Connecticut Task Force Proposed To Study ‘Custody For Care’ Concerns

March 9, 2017
By
The legislature’s Committee on Children has proposed creating a task force to study the state’s so-called “custody for care” controversy, in place of a bill that would have barred the Department of Children and Families (DCF) from pushing parents to relinquish custody when seeking inpatient mental health treatment for their children.

If approved, the task force would study the issue of why DCF takes over custody of children in some cases in which parents cannot meet their children’s severe behavioral health needs in a home setting. C-HIT has reported that the state uses “uncared for/specialized needs” petitions to take children into DCF custody in cases where parents argue for inpatient treatment or refuse to take their children home from hospital emergency rooms, for fear they will harm themselves, siblings or others.

Tony Bacewicz Photo.

Maureen O’Neill-Davis, head of Family Forward Advocacy CT.

While DCF officials have said that custody relinquishment is used rarely, judicial department data show the state has used the petitions to take custody of more than 860 children over five years – or an average of three children a week.

A bill drafted by state Rep. Rosa Rebimbas, R-Naugatuck, prompted by an October C-HIT story, would have prohibited DCF from “requesting or requiring” that parents relinquish their custodial rights when seeking specialized mental health treatment for their children. But parent advocates who had been behind the bill said they were satisfied with the task force approach.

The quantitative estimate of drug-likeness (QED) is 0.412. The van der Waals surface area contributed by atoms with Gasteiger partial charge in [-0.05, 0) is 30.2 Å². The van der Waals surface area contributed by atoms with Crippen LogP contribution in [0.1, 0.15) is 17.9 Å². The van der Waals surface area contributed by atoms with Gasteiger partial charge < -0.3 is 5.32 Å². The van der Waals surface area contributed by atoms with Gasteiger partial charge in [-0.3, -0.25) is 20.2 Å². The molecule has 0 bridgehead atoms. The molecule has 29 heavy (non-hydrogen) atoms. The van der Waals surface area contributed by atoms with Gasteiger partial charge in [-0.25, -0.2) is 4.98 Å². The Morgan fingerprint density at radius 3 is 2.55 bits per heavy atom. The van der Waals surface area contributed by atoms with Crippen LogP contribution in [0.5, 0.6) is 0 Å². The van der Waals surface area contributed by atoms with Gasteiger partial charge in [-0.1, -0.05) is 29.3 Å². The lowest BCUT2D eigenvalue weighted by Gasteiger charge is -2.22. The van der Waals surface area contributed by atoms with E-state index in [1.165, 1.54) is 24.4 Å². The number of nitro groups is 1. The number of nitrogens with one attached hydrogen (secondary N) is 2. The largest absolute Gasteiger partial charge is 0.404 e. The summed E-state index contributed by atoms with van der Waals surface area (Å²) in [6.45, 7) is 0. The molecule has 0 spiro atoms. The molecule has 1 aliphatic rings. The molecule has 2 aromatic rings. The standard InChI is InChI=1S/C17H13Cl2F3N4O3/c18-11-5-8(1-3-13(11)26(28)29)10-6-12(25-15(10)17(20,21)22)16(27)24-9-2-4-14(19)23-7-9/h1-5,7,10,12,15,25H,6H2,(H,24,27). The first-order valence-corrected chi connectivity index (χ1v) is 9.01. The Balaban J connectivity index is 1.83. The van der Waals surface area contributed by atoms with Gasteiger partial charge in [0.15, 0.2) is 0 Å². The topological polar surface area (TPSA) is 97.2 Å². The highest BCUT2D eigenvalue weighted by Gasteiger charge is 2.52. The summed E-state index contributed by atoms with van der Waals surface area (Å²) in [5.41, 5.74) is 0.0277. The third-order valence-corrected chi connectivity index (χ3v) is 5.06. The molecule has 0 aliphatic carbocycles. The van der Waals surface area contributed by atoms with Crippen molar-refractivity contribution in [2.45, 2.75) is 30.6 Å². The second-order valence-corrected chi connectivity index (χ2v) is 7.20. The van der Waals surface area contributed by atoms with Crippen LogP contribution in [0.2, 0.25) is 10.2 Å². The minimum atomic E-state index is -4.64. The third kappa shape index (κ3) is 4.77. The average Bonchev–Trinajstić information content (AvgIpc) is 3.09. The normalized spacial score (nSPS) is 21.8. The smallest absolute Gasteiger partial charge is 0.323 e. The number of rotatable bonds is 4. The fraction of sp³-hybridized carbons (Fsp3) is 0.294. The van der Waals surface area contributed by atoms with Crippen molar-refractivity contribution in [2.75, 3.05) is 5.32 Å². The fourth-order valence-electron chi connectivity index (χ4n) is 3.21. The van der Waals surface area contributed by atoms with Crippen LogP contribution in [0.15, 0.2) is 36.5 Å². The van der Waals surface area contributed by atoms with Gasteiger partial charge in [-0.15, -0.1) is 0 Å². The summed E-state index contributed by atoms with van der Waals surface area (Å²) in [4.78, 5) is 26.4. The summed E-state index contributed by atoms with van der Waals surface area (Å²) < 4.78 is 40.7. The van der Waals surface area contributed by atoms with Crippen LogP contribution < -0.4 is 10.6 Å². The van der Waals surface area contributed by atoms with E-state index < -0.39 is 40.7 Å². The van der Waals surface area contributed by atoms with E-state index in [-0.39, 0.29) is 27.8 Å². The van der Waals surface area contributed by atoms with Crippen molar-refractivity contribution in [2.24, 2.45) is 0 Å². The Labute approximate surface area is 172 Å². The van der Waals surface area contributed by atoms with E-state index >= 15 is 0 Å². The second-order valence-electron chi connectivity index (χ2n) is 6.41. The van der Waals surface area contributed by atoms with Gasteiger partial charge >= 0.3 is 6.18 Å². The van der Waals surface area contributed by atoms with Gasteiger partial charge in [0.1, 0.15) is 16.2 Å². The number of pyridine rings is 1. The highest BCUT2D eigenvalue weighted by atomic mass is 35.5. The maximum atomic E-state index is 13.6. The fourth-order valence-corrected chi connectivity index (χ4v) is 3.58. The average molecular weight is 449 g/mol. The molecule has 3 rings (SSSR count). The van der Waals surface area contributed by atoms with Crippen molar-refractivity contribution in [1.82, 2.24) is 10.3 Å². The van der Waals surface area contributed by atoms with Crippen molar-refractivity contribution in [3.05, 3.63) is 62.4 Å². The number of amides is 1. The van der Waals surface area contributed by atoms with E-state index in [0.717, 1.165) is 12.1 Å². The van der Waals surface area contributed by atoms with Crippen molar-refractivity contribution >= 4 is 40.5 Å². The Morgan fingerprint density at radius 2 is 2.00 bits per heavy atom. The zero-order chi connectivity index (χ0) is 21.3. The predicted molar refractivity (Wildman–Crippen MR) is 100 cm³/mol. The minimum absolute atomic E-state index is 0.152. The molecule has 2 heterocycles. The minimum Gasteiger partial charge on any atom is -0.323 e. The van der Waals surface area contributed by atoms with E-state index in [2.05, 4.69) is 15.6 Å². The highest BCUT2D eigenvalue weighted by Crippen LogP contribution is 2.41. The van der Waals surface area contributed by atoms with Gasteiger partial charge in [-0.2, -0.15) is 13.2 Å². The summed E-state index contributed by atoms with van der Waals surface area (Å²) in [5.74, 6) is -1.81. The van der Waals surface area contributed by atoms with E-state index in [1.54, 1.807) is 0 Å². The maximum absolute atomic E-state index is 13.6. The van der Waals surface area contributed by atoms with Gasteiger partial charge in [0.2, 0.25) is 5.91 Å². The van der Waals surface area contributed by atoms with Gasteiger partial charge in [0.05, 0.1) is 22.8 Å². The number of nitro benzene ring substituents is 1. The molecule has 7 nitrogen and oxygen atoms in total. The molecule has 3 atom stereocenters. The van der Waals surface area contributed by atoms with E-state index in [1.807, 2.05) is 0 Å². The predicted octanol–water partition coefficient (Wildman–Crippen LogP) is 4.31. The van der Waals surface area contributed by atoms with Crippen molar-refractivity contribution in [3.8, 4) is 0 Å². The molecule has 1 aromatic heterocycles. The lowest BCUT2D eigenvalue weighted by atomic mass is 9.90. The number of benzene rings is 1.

“We feel, at this point, this was the best possible outcome because it will allow for a full exploration of the issues behind ‘custody for care,’” said Maureen O’Neill-Davis, head of a parents’ group called Family Forward Advocacy CT.

In testimony last month, DCF Commissioner Joette Katz said the agency resorts to taking over custody only in rare cases in which parents refuse to take their children home from hospitals or inpatient settings or “will not cooperate” with clinician-recommended in-home or community-based treatment services.

But parents across the state have described being told by DCF and court workers that the only way to access specialized out-of-home care for their children was to relinquish custody. Most of the parents said they had exhausted in-home services provided through DCF and were left on their own to manage children who were a threat to the safety of siblings and other family members.

The Family Forward group has alleged that financial considerations are prompting the custody-for-care pressure, as DCF reduces funding for children not legally in its care and sharply limits residential placements. DCF officials have denied that funding plays any role.

The parent advocates have pointed out that state law specifically provides that “commitment to… (DCF) shall not be a condition for receipt of services or benefits” from the department.

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